Get Down & Dirty With Your Website Code

According to Google their mission is to organize the world’s information and make it universally accessible and useful. I might add that they are also striving to provide  the best user experience possible.

One aspect of SEO that is either looked over or forgotten is the technical side. I am not referring to the optimization of website code for search engine purposes. I am talking about major technical issues causing Google to rank your site lower because it detracts from the ultimate user experience.

There are three technical aspects that I would like to discuss in my post today. I must stress that I am not sure how much these aspects help; I just know they do. More than anything, I am hoping that my post will spur discussion to help us better understand these aspects and how they affect SEO.

1. Clean Code

It’s no secret that the fanciest websites can have very messy code. When search engine spiders visit your website, they only look at the code. They honestly couldn’t care less how the site appears to your visitors. It is very important your website code is clean, so spiders don’t have to sort through a bunch of crap to get to what they are really looking for… your content!

Here are the basics…

  • JavaScript should be in its own file and called to on the actual web page.
  • If you are hosting video (this does not include any imbedded YouTube videos), it should be in a separate file and called to on the actual web page.
  • All formatting should be put in a cascading style sheet (css).

2. Downtime/Timing Out

How annoying is it when you visit a website and it is down? How about when you visit an hour later and it is still down? Website downtime is one of the things that really puts a damper on user experience.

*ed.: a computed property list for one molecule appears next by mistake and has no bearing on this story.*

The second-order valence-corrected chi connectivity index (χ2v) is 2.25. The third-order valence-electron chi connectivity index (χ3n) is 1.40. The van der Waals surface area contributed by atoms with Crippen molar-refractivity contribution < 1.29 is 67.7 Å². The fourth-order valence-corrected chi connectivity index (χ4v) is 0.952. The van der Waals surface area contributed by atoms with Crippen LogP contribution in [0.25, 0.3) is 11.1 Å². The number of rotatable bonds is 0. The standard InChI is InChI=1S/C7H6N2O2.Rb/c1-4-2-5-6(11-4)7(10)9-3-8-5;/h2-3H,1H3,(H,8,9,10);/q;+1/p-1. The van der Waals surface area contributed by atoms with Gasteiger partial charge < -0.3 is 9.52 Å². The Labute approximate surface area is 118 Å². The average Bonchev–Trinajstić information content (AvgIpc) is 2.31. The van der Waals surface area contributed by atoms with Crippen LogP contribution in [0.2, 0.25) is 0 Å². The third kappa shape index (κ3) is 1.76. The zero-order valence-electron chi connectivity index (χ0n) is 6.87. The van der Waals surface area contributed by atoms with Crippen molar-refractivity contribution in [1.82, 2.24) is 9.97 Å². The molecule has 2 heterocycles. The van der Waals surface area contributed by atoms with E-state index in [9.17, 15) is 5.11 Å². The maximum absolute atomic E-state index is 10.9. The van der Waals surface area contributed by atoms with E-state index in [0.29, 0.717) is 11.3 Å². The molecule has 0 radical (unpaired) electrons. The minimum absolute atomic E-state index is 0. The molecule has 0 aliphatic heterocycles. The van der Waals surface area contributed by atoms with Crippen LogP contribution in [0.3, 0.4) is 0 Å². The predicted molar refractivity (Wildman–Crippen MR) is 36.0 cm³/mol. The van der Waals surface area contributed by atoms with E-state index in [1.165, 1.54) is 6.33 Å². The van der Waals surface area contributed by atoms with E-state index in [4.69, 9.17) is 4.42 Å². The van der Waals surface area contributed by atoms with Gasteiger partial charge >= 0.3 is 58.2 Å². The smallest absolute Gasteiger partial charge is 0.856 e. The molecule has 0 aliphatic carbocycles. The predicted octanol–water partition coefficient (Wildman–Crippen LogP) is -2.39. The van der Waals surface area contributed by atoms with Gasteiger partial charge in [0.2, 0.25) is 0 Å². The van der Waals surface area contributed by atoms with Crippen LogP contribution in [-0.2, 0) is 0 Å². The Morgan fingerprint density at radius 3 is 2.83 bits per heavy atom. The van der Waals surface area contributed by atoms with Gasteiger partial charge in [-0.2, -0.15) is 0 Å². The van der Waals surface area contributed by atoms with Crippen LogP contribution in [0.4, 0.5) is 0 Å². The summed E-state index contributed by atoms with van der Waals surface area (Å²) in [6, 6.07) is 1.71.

Unlike clean code or page load speed, downtime is something that might be happening without the webmaster knowing. One of my clients, for privacy purposes we will call them Green Tree Landscaping Inc. (Thanks, landscape guy outside my window), has a website with a majority of their pages timing out. When I visit their site and those pages, everything seems to be working fine. Whenever they visit their site, it is up. No one knew the site was having issues until we ran a report in Xenu. The Xenu report indicated the pages were either timing out or there was a connection error.

3. Page Load Speed

Google Webmaster Central released a blog post on the 4th of June regarding page load speed. It is obvious from this post that Google is becoming more concerned with page load speed and how it affects the user experience. Although they don’t directly state it, I believe it is becoming more of an SEO and ranking factor than it used to be. Fixing your page load speed was previously a daunting task. Until recently, you had to practically guess what was causing a page to load slowly. On the 4th, Google released what they call Page Speed. This is a cool little Firefox Add-on that integrates with Firebug. When you run Page Speed, you receive instant suggestions on how to tweak your web pages to improve load time. They also provide educational information to help you learn (if you don’t already know) how to make the changes.

If you ask me, this is a great resource (possibly, one of the best) provided by Google. It will really help webmasters improve their site’s performance. Just remember, it’s all about creating the best user experience possible.

SEO changes on a regular basis. What may have worked yesterday in achieving top search engine rankings, may not work today or tomorrow. I believe these three aspects will play an even bigger role in determining search engine rankings in the future.

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2 Comments

  1. Jeffrey Romano says

    I agree that having a good page load speed is important. It has benefits for both usability purposes and SEO purposes. Unfortunately, many web designers are too concerned with fancy artwork to be concerned with such stuff. Thankfully, this is changing a lot.

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